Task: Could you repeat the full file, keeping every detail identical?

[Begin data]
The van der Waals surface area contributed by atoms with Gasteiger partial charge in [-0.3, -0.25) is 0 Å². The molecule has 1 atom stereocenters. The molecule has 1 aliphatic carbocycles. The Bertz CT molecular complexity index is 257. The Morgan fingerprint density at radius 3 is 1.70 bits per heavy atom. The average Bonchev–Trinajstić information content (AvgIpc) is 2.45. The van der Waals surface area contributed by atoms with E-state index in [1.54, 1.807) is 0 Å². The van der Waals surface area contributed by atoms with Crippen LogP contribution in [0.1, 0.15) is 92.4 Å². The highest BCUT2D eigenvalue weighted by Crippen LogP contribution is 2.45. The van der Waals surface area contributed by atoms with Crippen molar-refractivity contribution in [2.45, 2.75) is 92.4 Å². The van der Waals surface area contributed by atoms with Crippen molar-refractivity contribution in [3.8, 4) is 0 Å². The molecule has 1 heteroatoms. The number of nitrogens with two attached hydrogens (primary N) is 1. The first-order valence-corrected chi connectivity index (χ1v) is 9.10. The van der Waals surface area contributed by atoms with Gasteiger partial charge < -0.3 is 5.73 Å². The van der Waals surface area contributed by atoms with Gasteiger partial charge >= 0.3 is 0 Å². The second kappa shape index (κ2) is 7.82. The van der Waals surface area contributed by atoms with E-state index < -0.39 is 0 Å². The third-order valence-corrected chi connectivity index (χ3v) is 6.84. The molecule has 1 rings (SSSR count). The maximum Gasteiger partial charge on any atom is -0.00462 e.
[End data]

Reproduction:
The van der Waals surface area contributed by atoms with Gasteiger partial charge in [-0.3, -0.25) is 0 Å². The molecule has 1 atom stereocenters. The molecule has 1 aliphatic carbocycles. The Bertz CT molecular complexity index is 257. The Morgan fingerprint density at radius 3 is 1.70 bits per heavy atom. The average Bonchev–Trinajstić information content (AvgIpc) is 2.45. The van der Waals surface area contributed by atoms with E-state index in [1.54, 1.807) is 0 Å². The van der Waals surface area contributed by atoms with Crippen LogP contribution in [0.1, 0.15) is 92.4 Å². The highest BCUT2D eigenvalue weighted by Crippen LogP contribution is 2.45. The van der Waals surface area contributed by atoms with Crippen molar-refractivity contribution in [2.45, 2.75) is 92.4 Å². The van der Waals surface area contributed by atoms with Crippen molar-refractivity contribution in [3.8, 4) is 0 Å². The molecule has 1 heteroatoms. The number of nitrogens with two attached hydrogens (primary N) is 1. The first-order valence-corrected chi connectivity index (χ1v) is 9.10. The van der Waals surface area contributed by atoms with Gasteiger partial charge < -0.3 is 5.73 Å². The van der Waals surface area contributed by atoms with Gasteiger partial charge >= 0.3 is 0 Å². The second kappa shape index (κ2) is 7.82. The van der Waals surface area contributed by atoms with E-state index < -0.39 is 0 Å². The third-order valence-corrected chi connectivity index (χ3v) is 6.84. The molecule has 1 rings (SSSR count). The maximum Gasteiger partial charge on any atom is -0.00462 e.